There are many simple ways to thin out paint, all with different benefits and uses. If you like the consistency of milk, then adding water is a quick way to produce some fascinating effects on your painting. You can also add alcohol or turpentine if desired, but don’t mix them as they don’t compliment each other well!
Here are the two most common ways of thinking.
In a Cup or Bottle
If you feel bold and experimental, mix up a large amount of paint in the bottle to be ready to go. If not, or if you want to experiment with different ratios without wasting too much time thinning your paints every single time for an uncertain result, then use small cups instead!
To mix into a cup, you should:
- Put a few drops of paint into the cup.
- Add 2-3 drops of water or thinner to the paint.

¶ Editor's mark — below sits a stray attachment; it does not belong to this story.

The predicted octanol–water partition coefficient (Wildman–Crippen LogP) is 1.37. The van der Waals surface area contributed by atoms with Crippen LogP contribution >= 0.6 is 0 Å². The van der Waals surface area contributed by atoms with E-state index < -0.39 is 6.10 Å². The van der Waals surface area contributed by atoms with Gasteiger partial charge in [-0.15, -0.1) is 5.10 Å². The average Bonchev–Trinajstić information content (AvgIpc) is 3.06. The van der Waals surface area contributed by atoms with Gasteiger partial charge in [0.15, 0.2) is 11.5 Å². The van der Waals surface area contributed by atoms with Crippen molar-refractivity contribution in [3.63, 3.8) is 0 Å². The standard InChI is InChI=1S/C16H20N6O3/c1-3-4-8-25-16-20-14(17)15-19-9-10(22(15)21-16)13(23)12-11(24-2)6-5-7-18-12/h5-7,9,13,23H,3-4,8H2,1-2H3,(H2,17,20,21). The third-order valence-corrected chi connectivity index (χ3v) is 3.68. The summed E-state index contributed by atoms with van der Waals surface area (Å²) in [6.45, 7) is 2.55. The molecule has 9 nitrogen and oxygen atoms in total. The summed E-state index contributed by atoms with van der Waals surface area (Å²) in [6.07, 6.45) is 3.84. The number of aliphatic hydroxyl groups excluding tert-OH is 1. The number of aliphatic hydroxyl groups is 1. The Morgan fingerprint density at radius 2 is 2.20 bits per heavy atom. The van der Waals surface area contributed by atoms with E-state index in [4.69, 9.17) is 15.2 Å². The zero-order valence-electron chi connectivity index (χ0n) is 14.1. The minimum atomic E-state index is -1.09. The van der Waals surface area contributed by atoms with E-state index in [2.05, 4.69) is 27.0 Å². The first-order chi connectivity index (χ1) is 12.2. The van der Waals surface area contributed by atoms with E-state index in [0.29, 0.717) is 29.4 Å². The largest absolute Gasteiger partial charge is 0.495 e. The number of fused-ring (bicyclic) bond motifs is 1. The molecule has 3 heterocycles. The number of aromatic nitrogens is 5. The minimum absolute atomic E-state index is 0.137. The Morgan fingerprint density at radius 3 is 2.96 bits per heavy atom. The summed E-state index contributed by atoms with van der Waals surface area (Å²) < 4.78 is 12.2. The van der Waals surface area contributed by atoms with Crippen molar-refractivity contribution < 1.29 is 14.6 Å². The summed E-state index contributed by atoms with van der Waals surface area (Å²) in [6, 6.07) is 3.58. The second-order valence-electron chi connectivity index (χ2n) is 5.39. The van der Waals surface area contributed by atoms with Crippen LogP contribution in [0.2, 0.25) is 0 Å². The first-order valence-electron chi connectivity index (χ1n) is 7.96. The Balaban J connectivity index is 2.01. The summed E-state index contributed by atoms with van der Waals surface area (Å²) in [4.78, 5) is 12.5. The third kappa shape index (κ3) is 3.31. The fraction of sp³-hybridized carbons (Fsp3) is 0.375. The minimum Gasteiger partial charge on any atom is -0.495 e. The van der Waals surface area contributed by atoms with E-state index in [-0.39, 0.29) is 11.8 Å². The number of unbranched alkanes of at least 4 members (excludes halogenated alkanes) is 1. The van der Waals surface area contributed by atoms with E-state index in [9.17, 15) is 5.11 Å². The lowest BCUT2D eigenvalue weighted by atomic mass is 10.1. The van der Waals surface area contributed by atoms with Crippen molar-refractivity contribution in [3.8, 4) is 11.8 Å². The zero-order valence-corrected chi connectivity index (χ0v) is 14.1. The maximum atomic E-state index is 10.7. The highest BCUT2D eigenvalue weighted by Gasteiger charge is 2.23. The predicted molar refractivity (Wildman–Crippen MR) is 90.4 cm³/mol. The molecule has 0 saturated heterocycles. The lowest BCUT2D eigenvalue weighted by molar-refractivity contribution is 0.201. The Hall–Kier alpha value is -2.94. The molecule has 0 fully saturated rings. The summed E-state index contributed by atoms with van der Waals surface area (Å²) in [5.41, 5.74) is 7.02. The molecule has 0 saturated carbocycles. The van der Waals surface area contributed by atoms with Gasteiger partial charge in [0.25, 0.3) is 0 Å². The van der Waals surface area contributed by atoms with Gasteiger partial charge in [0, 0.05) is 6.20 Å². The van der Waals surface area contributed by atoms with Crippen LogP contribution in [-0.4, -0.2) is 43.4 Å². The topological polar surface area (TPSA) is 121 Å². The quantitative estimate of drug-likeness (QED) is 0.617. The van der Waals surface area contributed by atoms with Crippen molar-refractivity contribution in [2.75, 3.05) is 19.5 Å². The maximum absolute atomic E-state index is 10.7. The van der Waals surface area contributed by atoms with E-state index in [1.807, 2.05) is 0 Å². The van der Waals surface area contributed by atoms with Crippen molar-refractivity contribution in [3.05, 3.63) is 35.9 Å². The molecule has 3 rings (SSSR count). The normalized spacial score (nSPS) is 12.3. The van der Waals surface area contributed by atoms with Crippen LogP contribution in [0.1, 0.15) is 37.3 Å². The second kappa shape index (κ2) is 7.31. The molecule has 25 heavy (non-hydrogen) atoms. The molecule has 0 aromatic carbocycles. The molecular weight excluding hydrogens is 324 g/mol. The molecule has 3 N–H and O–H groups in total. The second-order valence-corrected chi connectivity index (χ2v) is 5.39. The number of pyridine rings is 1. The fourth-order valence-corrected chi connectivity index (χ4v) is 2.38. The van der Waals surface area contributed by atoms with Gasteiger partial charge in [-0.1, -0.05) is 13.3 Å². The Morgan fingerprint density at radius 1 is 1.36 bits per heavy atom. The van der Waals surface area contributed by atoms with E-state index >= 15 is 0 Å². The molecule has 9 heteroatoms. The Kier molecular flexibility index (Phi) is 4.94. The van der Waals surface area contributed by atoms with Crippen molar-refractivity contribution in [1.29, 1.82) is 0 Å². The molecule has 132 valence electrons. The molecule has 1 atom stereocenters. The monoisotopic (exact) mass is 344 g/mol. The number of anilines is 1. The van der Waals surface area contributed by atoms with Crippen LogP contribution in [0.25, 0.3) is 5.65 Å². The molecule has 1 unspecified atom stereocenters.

- Use an old, cheap brush to mix the two. You don’t want to mess up an expensive brush mixing.
- Continue to add water or thinner a drop at a time until you get the consistency of skim milk.
In Airbrush Cup
With a cup, you need to mix your paint and then transfer it into the airbrush. Using an Airbrushing Cup eliminates this step by allowing you to just put the paints directly in there! You can even get disposable cups for easy cleanup.
To mix into your airbrush cup, you should:
- Add 2-3 drops of water or thinner to the airbrush cup. If you start with paint, the paint might get into the airbrush tube, clogging the brush or making it harder to clean.
- Add 2-3 drops of paint to the airbrush cup.
- Use an old, cheap brush to mix the two.
- Cover the nozzle with your finger, and move the lever back. This will cause a backflow that will further help mix the paint and thinner.
10 Methods for Thinning Paints for Miniatures and Models
I’ve been painting miniatures for a long time, and the one thing I always have trouble with is finding an appropriate paint consistency. The paints that come in pots are too thick, but if you thin them down, they run all over your table or hands before making it to the model! There must be 10 different ways to make this problem go away:
- Inks and Shades
- Glazing Mediums